Gospel Reading for the Thirteenth Sunday after Pentecost (Year C)
I wonder if he was tired or angry when Jesus spoke of casting fire upon the earth. He sounds fed up. It's one of those moments when he makes us uncomfortable. When he reminds us that he is not just the smiling, laughing guy sitting with the kids and holding a fluffy lamb. Even that first statement shows that I'm trying to make some sort of excuse for him. "Surely something was bothering Jesus." We're quick to make the teacher more palatable.
Even that whole bit about coming to bring division is disconcerting. Sure, technically when a guy says follow me it necessitates division. People either follow Jesus or they don't. That is a textbook definition of division. Still it rankles. What about peace on earth? What about God so loved the world? I find myself trying to rationalize it. "Surely he meant something else..." And maybe he did mean something else. Or maybe he meant exactly what he said.
And so I sit here, late at night and tired, trying to figure out what to do with the Son of God saying that he came to bring division. Because I feel like the last thing this world needs is a message of separation; a mandate that declares you are either for us or against us. After all, Jesus elsewhere makes the statement that whoever is not against us is for us. Yet here there is fire and division and households turned against one another.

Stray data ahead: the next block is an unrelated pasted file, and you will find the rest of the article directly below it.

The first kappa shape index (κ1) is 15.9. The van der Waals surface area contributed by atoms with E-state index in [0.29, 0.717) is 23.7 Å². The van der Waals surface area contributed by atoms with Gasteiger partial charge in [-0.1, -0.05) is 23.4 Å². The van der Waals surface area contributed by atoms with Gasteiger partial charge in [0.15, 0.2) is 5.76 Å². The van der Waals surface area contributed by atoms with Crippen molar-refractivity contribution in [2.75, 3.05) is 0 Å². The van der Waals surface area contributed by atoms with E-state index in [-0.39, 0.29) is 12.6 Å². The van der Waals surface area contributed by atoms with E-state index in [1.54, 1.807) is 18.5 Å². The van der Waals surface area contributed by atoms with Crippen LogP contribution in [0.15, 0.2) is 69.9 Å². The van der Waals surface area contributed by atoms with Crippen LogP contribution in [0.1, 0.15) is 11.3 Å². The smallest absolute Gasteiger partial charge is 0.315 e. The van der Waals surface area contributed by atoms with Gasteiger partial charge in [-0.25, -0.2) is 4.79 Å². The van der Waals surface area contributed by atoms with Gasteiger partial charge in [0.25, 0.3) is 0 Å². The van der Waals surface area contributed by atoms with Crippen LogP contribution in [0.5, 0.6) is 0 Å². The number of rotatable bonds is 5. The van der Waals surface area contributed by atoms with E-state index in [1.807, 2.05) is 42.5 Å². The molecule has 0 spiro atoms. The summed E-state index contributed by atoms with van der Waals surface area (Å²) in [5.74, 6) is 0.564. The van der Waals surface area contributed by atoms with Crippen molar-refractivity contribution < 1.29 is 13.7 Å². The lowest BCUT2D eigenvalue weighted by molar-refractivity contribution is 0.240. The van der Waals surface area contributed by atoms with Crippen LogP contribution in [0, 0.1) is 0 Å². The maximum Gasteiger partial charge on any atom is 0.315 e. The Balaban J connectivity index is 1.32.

It comes back to that idea that Jesus embodies the Reign of God. His very existence is a dividing wedge. Thus there are those who want to join him in the places where the Kingdom of God busting up through the concrete of this earth. And there are those that would resist. Those that would choose self over selflessness, tribe over humanity, fear over hope, safety over love. By coming into this world, Jesus did bring division. There is no way to skirt around that reality.
And yet the work of uniting is necessitated by the fact that things are separate. I do not see anything in the gospels that suggests Jesus would want us to let divisions reign. Those that follow Christ are called to be women and men of reconciliation. Though Jesus was a dividing wedge, the gospel is a message in which we are called to be reunited to God and, in a way, reunited to one another. Sure, people may hear that message and just build their walls higher. All we can do is continue to seek unity through God's grace, love, and peace.
Jesus was pointing out a reality. I imagine that reality made him angry. There are people that will choose a way that departs from God's Kingdom. Sometimes those people are even the very people who say they follow God. His existence meant division. This is a difficult reality of the world. Yet I think Jesus would challenge us to not let division have the final word.